Don’t Worry!

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I was very young and it had taken a leap of faith and all my savings to buy it, but I did. It came packaged in a big shiny white box and an enticing rainbow apple with a chunk bitten out, and when I brought it home that morning, I was met with disbelief and scorn.

You see, I had bought one of the first Apple portable computers to have come on the market – an Apple IIc. And everyone at home knew I had never operated anything more complicated than a stereo system. But disregarding their open skepticism at my ability to operate this particular piece of technology, I carefully set the computer up and proceeded to read every word of the operating manual. Everything was going swimmingly until I tried to save my first trial document on to the floppy disk.

480px-Apple_IIc_with_monitor

It didn’t work. Not the first try. Or the second. Or the countless tries afterwards. Twelve hours later I was no closer to solving the problem than when I had first begun. Staring at the monitor with its strange green cursor flashing on the screen, I heard a voice mutter that he hoped I’d at least get a refund when I took the box back to the store the next day.

My confidence disappeared.

For the first time that day I was afraid that I had made a mistake, a humiliatingly expensive mistake. But the voice of my mother sounded right beside me.

“Don’t worry!” she said. I looked up at her, tears in my eyes. “You’ll figure it out. I know you will.”

And I believed her. I believed her because she was my mother and she had said so.

I stemmed the tide of defeatism and kept working. A couple of hours later I had figured out what the manual had left out in its instructions for computer newbies like me. You can’t save a document on a floppy that hadn’t been formatted. So I formatted the disk and saved the file. It worked! I had solved the problem.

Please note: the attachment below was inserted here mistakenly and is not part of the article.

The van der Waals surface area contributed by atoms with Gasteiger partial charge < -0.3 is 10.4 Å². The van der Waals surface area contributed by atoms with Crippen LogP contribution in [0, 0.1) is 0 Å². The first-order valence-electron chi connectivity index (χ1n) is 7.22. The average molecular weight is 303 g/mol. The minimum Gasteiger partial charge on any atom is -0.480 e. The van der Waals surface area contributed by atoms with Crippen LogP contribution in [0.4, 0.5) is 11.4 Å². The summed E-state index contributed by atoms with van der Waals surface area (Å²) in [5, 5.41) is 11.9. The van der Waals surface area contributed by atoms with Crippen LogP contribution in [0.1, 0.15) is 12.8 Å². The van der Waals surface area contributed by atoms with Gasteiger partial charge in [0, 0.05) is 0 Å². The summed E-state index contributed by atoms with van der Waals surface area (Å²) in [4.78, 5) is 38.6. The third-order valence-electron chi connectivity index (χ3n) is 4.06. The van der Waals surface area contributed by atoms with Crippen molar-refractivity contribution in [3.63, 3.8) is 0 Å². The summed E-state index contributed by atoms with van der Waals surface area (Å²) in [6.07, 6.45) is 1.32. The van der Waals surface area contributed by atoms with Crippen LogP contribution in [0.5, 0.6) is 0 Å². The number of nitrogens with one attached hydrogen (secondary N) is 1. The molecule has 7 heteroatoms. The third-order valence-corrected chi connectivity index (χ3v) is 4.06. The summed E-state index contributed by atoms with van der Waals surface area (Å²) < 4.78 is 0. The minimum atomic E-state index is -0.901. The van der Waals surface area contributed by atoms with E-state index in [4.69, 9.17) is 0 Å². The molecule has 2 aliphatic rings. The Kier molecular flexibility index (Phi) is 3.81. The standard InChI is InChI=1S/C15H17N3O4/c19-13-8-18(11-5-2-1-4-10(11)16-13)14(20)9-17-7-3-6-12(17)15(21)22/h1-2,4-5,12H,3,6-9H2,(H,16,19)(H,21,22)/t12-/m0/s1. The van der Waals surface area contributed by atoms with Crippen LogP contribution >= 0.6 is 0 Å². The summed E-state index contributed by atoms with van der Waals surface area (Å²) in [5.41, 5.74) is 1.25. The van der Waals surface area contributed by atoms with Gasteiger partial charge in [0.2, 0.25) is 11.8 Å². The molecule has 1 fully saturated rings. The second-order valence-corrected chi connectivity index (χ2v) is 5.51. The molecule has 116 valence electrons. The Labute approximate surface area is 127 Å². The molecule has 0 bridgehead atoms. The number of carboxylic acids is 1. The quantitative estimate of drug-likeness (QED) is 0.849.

But only because I had believed my mother. Her words gave me the confidence to keep trying. To not give up.

It’s been said that by far the greatest number of negative injunctions that Jesus gave are against anxiety, fear, and worry. In Matthew 6:25-34, he says what is repeated elsewhere:

450px-Field_of_Lilies_-_Tiffany_Studios,_c._1910

“Therefore I tell you, do not be anxious about your life, what you will eat or what you will drink, nor about your body, what you will put on. Is not life more than food, and the body more than clothing? Look at the birds of the air: they neither sow nor reap nor gather into barns, and yet your heavenly Father feeds them. Are you not of more value than they? And which of you by being anxious can add a single hour to his span of life? And why are you anxious about clothing? Consider the lilies of the field, how they grow: they neither toil nor spin, yet I tell you, even Solomon in all his glory was not arrayed like one of these. But if God so clothes the grass of the field, which today is alive and tomorrow is thrown into the oven, will he not much more clothe you, O you of little faith? Therefore do not be anxious, saying, ‘What shall we eat?’ or ‘What shall we drink?’ or ‘What shall we wear?’ For the Gentiles seek after all these things, and your heavenly Father knows that you need them all. But seek first the kingdom of God and his righteousness, and all these things will be added to you.

“Therefore do not be anxious about tomorrow, for tomorrow will be anxious for itself. Sufficient for the day is its own trouble.”

It should be enough for us that our Lord had commanded us not to worry. After all, if I could believe my mother’s words in a relatively trivial situation, how much more should I believe the One who gave himself on the cross to save me with every aspect of my life, from the least to the great!

Yet time after time anxiety and worry needlessly crowd my mind and absorb my energy. In this we resemble Peter when he saw Jesus walking on the waves and, at his command, walked out on the water towards him. Matthew recounts what happened next by saying,

 

Jesus Walks on Water, Ivan Aivazovsky (1888)
Jesus Walks on Water, Ivan Aivazovsky (1888)

But when he saw the wind, he was afraid, and beginning to sink he cried out, “Lord, save me.” Jesus immediately reached out his hand and took hold of him, saying to him, “O you of little faith, why did you doubt?” And when they got into the boat, the wind ceased. And those in the boat worshiped him, saying, “Truly you are the Son of God.” (Matt. 14:30-33)

 

And after all this is the crux of the command to cast aside our fears and trust him: Jesus isn’t just another human being, however loved; he is God incarnate, whom we love and worship.

He is worthy of our obedience.

So next time you remind yourself or one of your fellow Christians not to worry, believe it. Have faith in the God who loves you. And don’t worry! Because Christ said so.

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